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Subjects and Sovereigns: The Husbands and Wives who Ruled British India, 1774-1925

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Abstract

While men held the titles of governor and viceroy in British India, it was women who were responsible for cultivating and preserving the public image of these offices. This dissertation explores the evolution of domestic ideology in British imperial politics, popular culture, and historiography over the course of the long nineteenth century. Though scholars have outlined the ways in which domesticity was appropriated by the colonial and imperial government to maintain British sovereignty in India, no one has yet explored the ways in which Victorian domesticity became part of the identity of ruling elites, and how it was employed to help promote the empire to audiences in Britain. Focusing on the private correspondence of the governors’ wives, as well as popular biographies of these ruling elites which developed over the late Victorian period, this dissertation argues women helped to establish a viceregal celebrity centered on domesticity, and reinforced the patriarchal and racial hierarchies upon which the empire relied for its preservation. When this system came under attack during the 1857 rebellions, the vicereines, led by the example of Queen Victoria, helped usher in the new Raj by promoting domestic values, such as charity and wifely devotion, in their capacity as imperial figureheads. These wives also played a crucial role in imperial commemorations, as both subjects and authors, and helped to establish a new biographical genre in the late nineteenth century: the imperial domestic biography. These biographers turned to a particularly controversial governor of the early British Indian empire, Warren Hastings, and attempted to restore his reputation by recasting both he and his wife as an exemplary Victorian family. This revival effort represented the beginning of the end of viceregal domesticity, as the twentieth century brought the waning of the Indian empire and challenges to Victorian gender norms. This genre resurfaced in the 1980s, during a moment of Raj nostalgia, when biographies of the vicereines reappeared. It is time to reexamine the intersection of official and unofficial sources, politics and gender, history and biography—to acknowledge the roots of Victorian domesticity in British imperial historiography.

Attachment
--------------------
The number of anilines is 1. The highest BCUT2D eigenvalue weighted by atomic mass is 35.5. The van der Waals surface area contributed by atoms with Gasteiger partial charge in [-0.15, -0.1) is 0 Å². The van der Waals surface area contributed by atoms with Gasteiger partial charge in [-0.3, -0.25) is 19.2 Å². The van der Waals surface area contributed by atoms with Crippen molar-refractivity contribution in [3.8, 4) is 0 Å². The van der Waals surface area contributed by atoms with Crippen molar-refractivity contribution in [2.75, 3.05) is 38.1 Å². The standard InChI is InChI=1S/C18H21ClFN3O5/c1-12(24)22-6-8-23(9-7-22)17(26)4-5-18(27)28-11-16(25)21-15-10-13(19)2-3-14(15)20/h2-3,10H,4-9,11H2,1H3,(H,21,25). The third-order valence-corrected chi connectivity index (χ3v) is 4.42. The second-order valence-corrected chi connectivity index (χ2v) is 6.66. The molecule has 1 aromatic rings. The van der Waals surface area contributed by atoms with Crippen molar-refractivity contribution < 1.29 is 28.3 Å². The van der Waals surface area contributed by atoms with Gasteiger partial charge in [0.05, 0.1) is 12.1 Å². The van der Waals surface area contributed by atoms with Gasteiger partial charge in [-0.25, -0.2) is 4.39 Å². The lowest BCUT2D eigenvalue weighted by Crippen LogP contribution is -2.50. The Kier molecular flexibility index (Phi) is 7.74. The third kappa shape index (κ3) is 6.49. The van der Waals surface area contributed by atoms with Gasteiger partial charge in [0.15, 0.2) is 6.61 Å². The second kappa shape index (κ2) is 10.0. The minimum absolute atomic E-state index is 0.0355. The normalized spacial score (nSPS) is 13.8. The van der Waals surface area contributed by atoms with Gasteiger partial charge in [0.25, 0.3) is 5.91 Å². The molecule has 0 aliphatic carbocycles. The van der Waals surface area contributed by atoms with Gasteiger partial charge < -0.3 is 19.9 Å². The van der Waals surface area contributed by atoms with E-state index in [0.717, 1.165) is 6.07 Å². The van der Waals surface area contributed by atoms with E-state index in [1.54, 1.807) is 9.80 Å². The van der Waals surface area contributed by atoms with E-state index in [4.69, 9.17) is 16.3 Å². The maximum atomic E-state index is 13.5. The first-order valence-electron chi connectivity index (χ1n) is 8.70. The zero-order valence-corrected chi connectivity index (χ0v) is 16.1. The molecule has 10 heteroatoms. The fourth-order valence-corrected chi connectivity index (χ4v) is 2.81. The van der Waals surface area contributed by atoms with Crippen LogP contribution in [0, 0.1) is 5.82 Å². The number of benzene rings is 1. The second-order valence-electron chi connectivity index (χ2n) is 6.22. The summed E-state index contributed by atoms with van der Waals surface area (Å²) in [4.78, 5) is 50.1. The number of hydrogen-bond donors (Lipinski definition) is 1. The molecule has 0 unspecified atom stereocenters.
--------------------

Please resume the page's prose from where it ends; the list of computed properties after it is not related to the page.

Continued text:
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2017-01-30

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Gender studies; European history; British Empire; Colonial India

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Union Local

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Travers, Thomas Robert

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Weil, Rachel Judith
Ghosh, Durba

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History

Degree Name

Ph. D., History

Degree Level

Doctor of Philosophy

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Government Document

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dissertation or thesis

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